Before there was success, there was defeat. We were kicked out of two banks. We borrowed money once from a shoebox manufacturer to meet the payroll. On another time, we had to sell $2500 at a National PE Convention in Seattle, Washington, on a Friday so we could meet payroll on Monday. In all those cases, the lessons from the fields and the courts, the lessons of competitive response were the most valuable of all.
Rule #6: Define Your Values
I think in many ways, the success that Nike has today really came out of the soul searching that was done in the mid 1980s when Reebok went past us, that essentially we had to decide who we were and what we were and try and build off of that and really defend those values that really determined, that dictated what our persona was as a company.
Rule #7: Get Help
I have in my travels occasionally met promising young people who insist they are not going to ask for help along the way. They want to figure it out themselves. Mine was the opposite approach. It is hard enough out there. Get all the help you can. Getting help really is just a part of a lifelong search for wisdom.
Rule #8: Stand For Something
Brands are one of the most interesting parts of business. But I mean basically, a brand stands for something. It creates an emotion in a person’s mind to either positive or negative, that brings out all kinds of reactions to that brand.
And when we got to start our own brand and have our own name, we were very ambitious in some of the things that we wanted it to stand for. But as you stop and think about brands around the world, from Sony and Coca Cola and Rolls Royce. Where they all stand for very different things, but they all create an emotional response and something that’s really strong and powerful.
Rule #9: Compete
Interviewer: I was developing an unhealthy contempt for Adidas, you say, or maybe it was healthy. I despised them. I’m curious what you make of the competition right now? Adidas is coming back from a soft patch. And there are upstarts like Under Armour that are making headway on athletes and on sales.
Well I think, I’m sort of a worrier by nature and so everybody is concerned. But I’m still the same as I was before. I know they asked me on one of the rare TV interviews from 25 years ago if I wanted to meet the president of Reebok, and I said no. I says I don’t know him, I don’t like him and I don’t want to like him. And I still feel that way about the competition.
Interviewer: What about Under Armour in the U.S. market?
They’re one of ’em.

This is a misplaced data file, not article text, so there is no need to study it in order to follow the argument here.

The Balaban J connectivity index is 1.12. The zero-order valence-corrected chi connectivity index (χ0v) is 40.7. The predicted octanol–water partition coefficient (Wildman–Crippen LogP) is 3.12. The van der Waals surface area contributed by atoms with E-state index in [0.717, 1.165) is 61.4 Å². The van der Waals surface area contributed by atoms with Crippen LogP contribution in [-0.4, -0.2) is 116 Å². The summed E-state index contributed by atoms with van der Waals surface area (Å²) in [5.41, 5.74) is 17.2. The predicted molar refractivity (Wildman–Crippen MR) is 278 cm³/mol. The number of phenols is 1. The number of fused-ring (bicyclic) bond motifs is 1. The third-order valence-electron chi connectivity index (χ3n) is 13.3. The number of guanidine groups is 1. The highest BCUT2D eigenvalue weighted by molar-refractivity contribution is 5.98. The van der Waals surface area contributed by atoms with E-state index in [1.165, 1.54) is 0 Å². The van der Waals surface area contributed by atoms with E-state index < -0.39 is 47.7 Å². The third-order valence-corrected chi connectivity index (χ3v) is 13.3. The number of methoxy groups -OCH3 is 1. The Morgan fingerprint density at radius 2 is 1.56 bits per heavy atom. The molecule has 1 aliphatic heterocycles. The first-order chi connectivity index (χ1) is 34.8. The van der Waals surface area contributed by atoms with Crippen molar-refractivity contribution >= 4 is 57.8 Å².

Interviewer: Is there room for three?
They’re one of ’em. There are lots of them that we compete with. But believe me, we will compete.
Rule #10: Know Your Mission
Heritage is the glue that holds great companies together. Because you have to love what you’re doing. Because this is the way people have chosen to work in the world. And if you’re going to work for a company, you might as well love what you do.
And for us, it’s understanding the roots that gives people the energy and the fire and the appreciation for competition in sport. And that passion, you can only get it if you’re hooked into why you exist. Our employees understand, what are we doing here? Why do we exist? And if they understand that, everybody excels.
It’s more than just a business. It’s more than just sports. It is a mission. This is what we’ve committed our lives to doing, so let’s make it something worthwhile.
Thank you guys so much. I made this because MrOldFashionedlover asked me to. So if there’s a famous entrepreneur that you want me to profile next, leave it down in the comments below, and I’ll see what I could do. Leave in the comments, I will join in the discussion.
Finally, I want to take a quick shout out to Orquidea Gutierez. I hope I pronounced that okay. Thank you so much for buying my book. It really means a lot to me. Thank you guys. Continue to believe or whatever your one word is, and I’ll see you soon.
Interviewer: The swoosh, the very famous Nike swoosh. How much you pay for that design?
There was a graphic art student at Portland State that had done some work for us, and she charged $2 an hour. And we said, how about coming up with a logo for the shoe? And she spent 17 1/2 hours on it, so it cost us $35.
And as I said, it’s easily worth it. It turned out to be fairly iconic. But when we went public in 1980, we gave her 500 shares of stock, which she still owns. She’s never sold a share and that’s worth a million dollars now too.
Interviewer: So good for her.
So story had a happy ending.